1 Year After Its IPO, Duolingo Is Proving the Bears Wrong

1 Year After Its IPO, Duolingo Is Proving the Bears Wrong

But is the subscriber growth enough to persuade this doubter to buy the stock?

In July 2021, language-learning mobile-app company Duolingo ( DUOL -2.76%) made its debut on the public market. Investors were immediately attracted to the company given its high growth, free-cash-flow positivity, and large addressable market. However, I decided not to buy shares, worried about this potentially being a high-churn business.

Now, over one year later, Duolingo is proving the bears (including me) wrong. In the second quarter of 2022, the company reported numbers for paying subscribers that are forcing me to reconsider my bearish thesis. Could Duolingo stock be a good buy after all? I’ve been wrong (so far) about Duolingo

Duolingo offers an app to help people learn to speak other languages. The app is monetized with advertising and in-app purchases. But people can also pay for a subscription to keep it ad-free and unlock other features.

I’ve doubted the viability of an investment in this space more than I’ve doubted Duolingo itself. People learn languages for finite time periods. This differs from a subscription to an app for mental health, for example. Theoretically, if you’re willing to prioritize your mental health today, you’ll be willing to continue prioritizing it for a long time, consequently keeping your subscription to the app.

If I want to learn Italian, I might use Duolingo. After a few years, I’ll either be successful or I won’t. But either way I’m not going to study Italian indefinitely, meaning it makes sense to eventually drop my Duolingo subscription. By contrast, a consumer might keep their Netflix subscription for as long as they enjoy the ever-updating content library. It’s the subtle difference between a learning subscription and an entertainment subscription.

This is why I believed Duolingo’s growth would eventually stall out. But in Q2, Duolingo continued a streak that I was sure sure would’ve ended by now. Its paying subscriber count continues to tick higher, as the table below of the last six quarters demonstrates.

Even if Duolingo users are dropping their subscriptions after achieving their language-learning goals, as I assumed, the company is replacing them faster than they’re leaving. That’s not something I expected to happen consistently and it’s proving my core assumptions wrong. Could Duolingo stock be a buy?

Paying-subscriber growth is a big deal for Duolingo. While paying subscribers make up only 7.2% of its user base, these subscribers accounted for 74% Duolingo’s revenue in Q2. That’s a trend unlikely to change in coming years. Therefore paying-subscriber growth is paramount for overall revenue growth.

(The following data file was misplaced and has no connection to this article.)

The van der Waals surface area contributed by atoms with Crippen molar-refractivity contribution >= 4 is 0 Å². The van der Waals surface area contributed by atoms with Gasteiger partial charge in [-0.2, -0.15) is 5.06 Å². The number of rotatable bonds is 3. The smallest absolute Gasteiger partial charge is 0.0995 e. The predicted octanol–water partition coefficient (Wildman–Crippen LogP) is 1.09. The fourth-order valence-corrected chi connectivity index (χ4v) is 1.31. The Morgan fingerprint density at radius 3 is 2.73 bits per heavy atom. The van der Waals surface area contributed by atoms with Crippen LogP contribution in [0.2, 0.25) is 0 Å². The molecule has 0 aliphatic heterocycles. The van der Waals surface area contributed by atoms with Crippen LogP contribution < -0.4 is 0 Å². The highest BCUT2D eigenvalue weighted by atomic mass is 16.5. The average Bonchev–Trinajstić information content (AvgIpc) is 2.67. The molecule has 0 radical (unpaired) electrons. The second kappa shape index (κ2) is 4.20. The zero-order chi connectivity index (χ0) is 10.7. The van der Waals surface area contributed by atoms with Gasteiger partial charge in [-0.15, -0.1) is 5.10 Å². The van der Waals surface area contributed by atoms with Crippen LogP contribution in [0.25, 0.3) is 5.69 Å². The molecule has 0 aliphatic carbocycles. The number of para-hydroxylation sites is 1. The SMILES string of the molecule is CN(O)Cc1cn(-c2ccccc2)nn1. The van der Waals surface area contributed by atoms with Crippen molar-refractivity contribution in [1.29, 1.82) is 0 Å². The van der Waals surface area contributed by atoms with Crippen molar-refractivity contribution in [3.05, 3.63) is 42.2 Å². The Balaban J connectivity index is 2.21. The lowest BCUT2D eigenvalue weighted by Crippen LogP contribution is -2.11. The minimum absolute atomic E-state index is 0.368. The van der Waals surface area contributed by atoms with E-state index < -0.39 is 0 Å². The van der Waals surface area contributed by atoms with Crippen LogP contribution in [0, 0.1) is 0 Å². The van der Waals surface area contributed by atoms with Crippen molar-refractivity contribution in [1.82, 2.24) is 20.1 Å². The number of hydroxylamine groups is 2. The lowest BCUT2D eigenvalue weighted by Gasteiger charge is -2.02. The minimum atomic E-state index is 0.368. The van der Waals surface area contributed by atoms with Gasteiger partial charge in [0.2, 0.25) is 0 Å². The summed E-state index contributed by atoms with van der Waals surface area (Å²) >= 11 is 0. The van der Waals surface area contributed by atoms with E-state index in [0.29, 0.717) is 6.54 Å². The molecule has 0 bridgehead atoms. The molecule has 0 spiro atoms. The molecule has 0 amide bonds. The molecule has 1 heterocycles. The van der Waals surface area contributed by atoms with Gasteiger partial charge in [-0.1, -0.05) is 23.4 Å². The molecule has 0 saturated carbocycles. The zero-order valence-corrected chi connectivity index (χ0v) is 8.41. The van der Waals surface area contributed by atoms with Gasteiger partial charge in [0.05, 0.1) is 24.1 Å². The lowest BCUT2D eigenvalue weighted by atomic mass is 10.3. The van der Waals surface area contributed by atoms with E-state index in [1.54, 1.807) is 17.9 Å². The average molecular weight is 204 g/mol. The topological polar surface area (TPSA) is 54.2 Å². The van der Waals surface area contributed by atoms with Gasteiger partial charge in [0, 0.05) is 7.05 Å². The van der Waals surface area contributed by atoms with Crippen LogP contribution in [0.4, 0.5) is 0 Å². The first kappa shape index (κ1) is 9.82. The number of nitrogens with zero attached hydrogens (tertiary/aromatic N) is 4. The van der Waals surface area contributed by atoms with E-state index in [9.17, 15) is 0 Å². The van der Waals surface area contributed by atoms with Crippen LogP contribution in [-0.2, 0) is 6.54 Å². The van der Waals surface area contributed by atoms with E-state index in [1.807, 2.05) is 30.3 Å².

With paying subscribers up 71% year over year in Q2, investors may be inclined to think that Duolingo stock is a no-brainer buy. But there is an important caveat to Duolingo’s growth. Its sales-and-marketing expenses are going up almost as fast as revenue, as the chart below shows. DUOL Sales and Marketing Expense (TTM) data by YCharts Duolingo’s ongoing paying-subscriber growth is admirable. However, the company is having to pay for this growth. This could imply that if management cuts back on this expense, then its growth would stall. In other words, it might never gain substantial operating leverage in this area.

The big question, therefore, is whether the lifetime value of Duolingo users is enough, considering its current cost to acquire users. Unfortunately, management doesn’t break out its customer acquisition costs or the average lifespan of a Duolingo subscription. Investors might want to give the company the benefit of the doubt, however. Everything the company does is A-B tested so that all decisions can be data-driven. And this includes its user-acquisition spend.

In the conference call to discuss Q2 results, CEO Luis von Ahn said, “Whenever we do the experiments, we really try to see that they actually increase the lifetime value of users.” Therefore, it’s clearly something the company is thinking about even if investors aren’t always privy to all the details.

For the moment, revenue growth is outpacing marketing spend for Duolingo. It could be a short-term anomaly, but it could also be the result of diligent experiments by management. The latter is a replicable process that could be applied to many other aspects of the business to improve operations. That’s big.

I’m still in wait-and-see mode with this stock. But a quarter or two more of paid-subscriber growth may finally be enough to convince me its results are the product of management’s process, giving me confidence in the company’s long-term viability. Should you invest $1,000 in Duolingo, Inc. right now?

Before you consider Duolingo, Inc., you’ll want to hear this.

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